A candidate of ours had a round of interviews last week that included a meeting with the CEO of the corporation. The candidate failed to ask the CEO a single question. Our client is not moving forward with this candidate.
This got me thinking about the role of questioning in all kinds of situations. On a global level we often find ourselves asking questions that have no answers. This can be disconcerting in these post-modern times that we live in.
In building relationships asking questions is a way we express our interest and curiosity about the other – that builds intimacy. We can assume we know what the other person means but in the absence of finding out with our questions we often remain distant.
I suspect we’ve all had the experience of being in a conversation where the other person doesn’t ask one question about you – the conversation often ends up one-sided and less than intimate. It is in the questioning that we experience the other’s interest in building the relationship.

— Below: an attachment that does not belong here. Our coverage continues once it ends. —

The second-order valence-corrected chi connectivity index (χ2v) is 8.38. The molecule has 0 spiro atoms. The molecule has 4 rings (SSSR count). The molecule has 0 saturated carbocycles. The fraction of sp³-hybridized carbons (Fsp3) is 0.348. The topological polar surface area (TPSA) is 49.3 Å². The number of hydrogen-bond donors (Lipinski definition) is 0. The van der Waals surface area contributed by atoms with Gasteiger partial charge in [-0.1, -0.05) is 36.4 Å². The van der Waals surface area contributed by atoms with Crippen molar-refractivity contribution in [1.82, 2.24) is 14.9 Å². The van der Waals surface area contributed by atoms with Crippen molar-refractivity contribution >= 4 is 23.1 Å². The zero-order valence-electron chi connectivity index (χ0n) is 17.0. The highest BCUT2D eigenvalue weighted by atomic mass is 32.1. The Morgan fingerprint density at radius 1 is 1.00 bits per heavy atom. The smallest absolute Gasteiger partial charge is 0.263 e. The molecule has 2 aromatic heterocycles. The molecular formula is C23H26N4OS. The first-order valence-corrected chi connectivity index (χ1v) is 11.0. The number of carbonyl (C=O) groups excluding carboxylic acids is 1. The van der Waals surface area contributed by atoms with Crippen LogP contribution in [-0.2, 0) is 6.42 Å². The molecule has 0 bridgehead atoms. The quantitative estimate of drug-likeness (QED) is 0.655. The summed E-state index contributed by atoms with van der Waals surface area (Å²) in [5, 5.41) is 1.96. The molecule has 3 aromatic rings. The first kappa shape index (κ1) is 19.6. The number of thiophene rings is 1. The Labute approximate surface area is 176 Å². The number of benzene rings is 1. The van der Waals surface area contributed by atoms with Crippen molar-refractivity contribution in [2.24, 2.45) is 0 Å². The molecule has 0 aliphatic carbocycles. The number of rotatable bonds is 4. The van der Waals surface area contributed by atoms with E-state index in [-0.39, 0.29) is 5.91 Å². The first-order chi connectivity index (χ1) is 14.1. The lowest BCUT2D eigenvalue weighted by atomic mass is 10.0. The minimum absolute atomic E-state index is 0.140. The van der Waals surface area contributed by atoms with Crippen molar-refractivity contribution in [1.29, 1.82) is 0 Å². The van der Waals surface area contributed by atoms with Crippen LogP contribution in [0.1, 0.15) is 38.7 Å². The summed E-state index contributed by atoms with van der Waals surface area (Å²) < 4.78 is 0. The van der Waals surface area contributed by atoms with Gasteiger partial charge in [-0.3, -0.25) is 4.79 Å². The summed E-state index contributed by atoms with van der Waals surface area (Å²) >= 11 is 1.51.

In an interview both parties need to be active participants, creating conversation and thereby building a relationship. We can forget the human element – as though the CEO wouldn’t have some of the same responses that all of us have if there is no curiosity about us.
In an improvisational scene we limit questions and, instead, we make statements. A good improviser is creating a “yes and” scene by making “offers”, adding details, and endowing each other with certain qualities. Instead of asking, “How do you feel this morning?” I might say,”Wow, you are so grumpy this morning!”. A response might be, “Yes I am grumpy because you left a sink full of dishes in the sink.” And so the relationship gets built.
What matters, ultimately, is our attention to relationship – with an interviewer or interviewee, a new friend, an improv partner or a loved one. We are, indeed, a relational species.